|Rongo||god of cultivated plants|
|Ta'aroa, Rua-i-tupra||supreme creator god|
|Tane||god of the forest|
|Tangaroa, Kanaloa, Tangaloa||god of the seas|
|Tawhiri||god of the wind and storms|
|Tu||god of war|
Major Gods and Characters. The most important gods of the Polynesian pantheon were those associated with creation myths and legends. Best known were Rangi (Father Sky) and Papa (Mother Earth), the two supreme creator gods of the Maori people of New Zealand. According to Maori legend, Rangi and Papa served as the source from which all things came.
The counterparts of Rangi and Papa in Hawaiian mythology were Ao and Po. Ao represented the male force in the universe and was associated with the sky, the day, and light. Po, the feminine force, was linked with the earth, darkness, and night. According to Hawaiian myth, a creator god named Ku separated Ao from Po. Ku then worked with Lono, god of the heavens, and Kane, the chief god of generation and growth, to create the earth and all living things. After Kane made the first man and woman, he became angry at their bad behavior and decided that humans would be subject to death. He then left the earth and went to live in heaven.
cosmic large or universal in scale; having to do with the universe
In Tahitian mythology, the supreme creator deity was Ta'aroa, also called Rua-i-tupra (source of growth). Ta'aroa emerged from a cosmic egg and started the process of creation. To fill the emptiness around him, he used part of the egg to make the sky and the other part to create the earth. Satisfied with his accomplishment, he filled the world with all the creatures and things that are now found in it. The Tahitians believed that Ta'aroa sent both blessings and curses, and they tried to appease him with human sacrifices.
The Maori gods Rangi and Papa had many offspring, including Tangaroa, the god of the seas. According to legend, Tangaroa fled to the sea to escape the wrath of his brother Tawhiri, the storm god. Tangaroa later quarreled with another brother, the forest god Tane, and forever after he enjoyed sinking canoes made from wood from Tane's forests. In Hawaiian mythology, Tangaroa was called Kanaloa and the Hawaiian counterpart of Tane was Kane. The Samoans and Tongans knew Tangaroa as Tangaloa.
Perhaps the best-known and most feared deity in Hawaii was the fire goddess Pele, a violent figure associated with volcanoes. Renowned for her beauty but also for her ability to destroy, Pele symbolized the power of natural forces. Many Hawaiian legends deal with her unpredictable temper and dangerous nature.
Another prominent deity in Hawaiian mythology was Kamapua'a, the pig god. Known both for his warlike nature and for his romantic exploits, this energetic god appeared in many tales. The Hawaiians often sought Kamapua'a as an ally during war and used his adventures to explain various natural phenomena.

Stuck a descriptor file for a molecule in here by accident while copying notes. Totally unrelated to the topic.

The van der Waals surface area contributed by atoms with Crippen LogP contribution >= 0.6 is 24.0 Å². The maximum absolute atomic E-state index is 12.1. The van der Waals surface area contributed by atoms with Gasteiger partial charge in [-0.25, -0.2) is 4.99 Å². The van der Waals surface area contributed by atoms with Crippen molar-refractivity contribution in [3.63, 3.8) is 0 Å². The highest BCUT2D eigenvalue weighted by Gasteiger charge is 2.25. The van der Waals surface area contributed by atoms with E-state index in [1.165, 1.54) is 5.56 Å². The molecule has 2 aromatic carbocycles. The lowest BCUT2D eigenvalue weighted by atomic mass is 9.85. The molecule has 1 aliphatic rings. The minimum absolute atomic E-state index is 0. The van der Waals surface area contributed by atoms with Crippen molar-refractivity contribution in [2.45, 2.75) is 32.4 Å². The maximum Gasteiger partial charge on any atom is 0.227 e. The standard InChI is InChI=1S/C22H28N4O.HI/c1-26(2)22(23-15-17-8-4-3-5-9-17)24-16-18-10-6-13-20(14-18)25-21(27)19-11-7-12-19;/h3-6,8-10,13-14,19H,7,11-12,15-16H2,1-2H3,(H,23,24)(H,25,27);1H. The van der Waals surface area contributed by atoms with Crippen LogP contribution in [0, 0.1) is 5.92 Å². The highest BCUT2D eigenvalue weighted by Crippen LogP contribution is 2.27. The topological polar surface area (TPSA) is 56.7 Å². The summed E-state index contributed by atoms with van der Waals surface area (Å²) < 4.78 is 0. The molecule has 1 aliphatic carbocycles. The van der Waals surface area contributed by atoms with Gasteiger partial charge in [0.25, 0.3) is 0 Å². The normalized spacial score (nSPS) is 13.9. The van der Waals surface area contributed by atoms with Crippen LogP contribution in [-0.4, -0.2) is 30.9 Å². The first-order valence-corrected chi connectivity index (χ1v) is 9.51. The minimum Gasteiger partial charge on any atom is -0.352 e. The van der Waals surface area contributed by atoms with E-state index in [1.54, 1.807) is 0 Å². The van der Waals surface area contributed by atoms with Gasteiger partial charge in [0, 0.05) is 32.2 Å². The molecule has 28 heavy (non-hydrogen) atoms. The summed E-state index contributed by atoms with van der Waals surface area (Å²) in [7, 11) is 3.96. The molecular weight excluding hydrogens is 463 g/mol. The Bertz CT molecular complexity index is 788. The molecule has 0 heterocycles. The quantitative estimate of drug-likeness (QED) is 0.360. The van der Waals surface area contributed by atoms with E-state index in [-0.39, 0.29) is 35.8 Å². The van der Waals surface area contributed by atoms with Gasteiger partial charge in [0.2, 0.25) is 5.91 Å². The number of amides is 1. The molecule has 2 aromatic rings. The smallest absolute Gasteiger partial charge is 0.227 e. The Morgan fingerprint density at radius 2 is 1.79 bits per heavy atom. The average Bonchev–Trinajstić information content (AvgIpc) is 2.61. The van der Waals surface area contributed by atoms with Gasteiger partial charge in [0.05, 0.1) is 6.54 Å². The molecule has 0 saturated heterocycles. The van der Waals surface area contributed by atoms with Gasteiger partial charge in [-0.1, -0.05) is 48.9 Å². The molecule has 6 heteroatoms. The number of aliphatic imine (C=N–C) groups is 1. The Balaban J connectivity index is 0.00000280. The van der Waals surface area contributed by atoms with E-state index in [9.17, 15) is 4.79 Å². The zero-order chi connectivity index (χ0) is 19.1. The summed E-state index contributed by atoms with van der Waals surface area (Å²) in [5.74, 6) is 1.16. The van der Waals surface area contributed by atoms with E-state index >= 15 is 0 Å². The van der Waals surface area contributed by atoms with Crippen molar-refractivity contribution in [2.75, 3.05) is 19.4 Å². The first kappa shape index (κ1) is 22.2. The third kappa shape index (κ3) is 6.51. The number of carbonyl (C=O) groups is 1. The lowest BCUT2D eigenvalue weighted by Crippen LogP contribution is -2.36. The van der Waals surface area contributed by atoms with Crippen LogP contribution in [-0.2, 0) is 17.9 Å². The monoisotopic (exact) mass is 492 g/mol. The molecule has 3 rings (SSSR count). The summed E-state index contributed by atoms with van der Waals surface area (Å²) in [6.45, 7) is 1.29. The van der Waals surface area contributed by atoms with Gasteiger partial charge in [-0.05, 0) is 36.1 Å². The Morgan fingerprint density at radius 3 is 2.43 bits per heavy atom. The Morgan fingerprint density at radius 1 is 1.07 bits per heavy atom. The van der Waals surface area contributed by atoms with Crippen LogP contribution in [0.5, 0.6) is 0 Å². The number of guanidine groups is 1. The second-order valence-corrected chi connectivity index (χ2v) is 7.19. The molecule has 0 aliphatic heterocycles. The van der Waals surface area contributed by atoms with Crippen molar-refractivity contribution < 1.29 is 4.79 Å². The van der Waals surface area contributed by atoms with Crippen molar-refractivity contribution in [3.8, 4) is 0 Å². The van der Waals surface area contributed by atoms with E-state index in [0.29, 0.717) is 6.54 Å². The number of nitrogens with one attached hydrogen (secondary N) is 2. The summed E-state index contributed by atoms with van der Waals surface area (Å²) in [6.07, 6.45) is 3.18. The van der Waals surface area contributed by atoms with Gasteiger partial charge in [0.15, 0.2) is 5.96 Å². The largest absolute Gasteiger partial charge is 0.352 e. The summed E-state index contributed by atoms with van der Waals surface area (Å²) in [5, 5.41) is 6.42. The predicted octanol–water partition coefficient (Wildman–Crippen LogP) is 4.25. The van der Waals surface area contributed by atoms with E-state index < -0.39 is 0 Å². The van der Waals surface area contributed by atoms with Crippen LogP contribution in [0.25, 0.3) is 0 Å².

By far the most popular figure in Polynesian mythology was Maui, the trickster god and hero. Though small in stature, he displayed amazing strength and had various magical powers. The many tales about his adventures reveal a cunning and determined hero who performed many great and wondrous deeds, including creating the Pacific islands with a magical hook and providing humans with more hours of daylight by slowing the sun's passage across the sky. Maui also tried, but failed, to become immortal.
Major Themes and Myths. The best-known myths in Polynesia deal with creation and with the origin of gods, humans, and other living things. The adventures of characters such as Pele and Maui also figure prominently.
Some Polynesian myths describe creation as a process of growth or evolution from a primal state of chaos, nothingness, or darkness. The Hawaiian myths of Ao and Po, the male and female forces of the universe, reflect this idea. From a great watery chaos at the beginning of time, the creator god Ku separated Ao and Po, thus producing day and night and making the world possible.
Other Polynesian creation myths focus on a preexisting creator who lives alone and forms all things from nothingness. This idea is expressed in stories from Samoa and Tonga about Tangaloa. According to legend, while Tangaloa ruled over a vast expanse of ocean, his messenger, the bird Tuli, searched endlessly for somewhere to rest. Tangaloa eventually threw some rocks into the water, and these became the islands of Samoa and Tonga.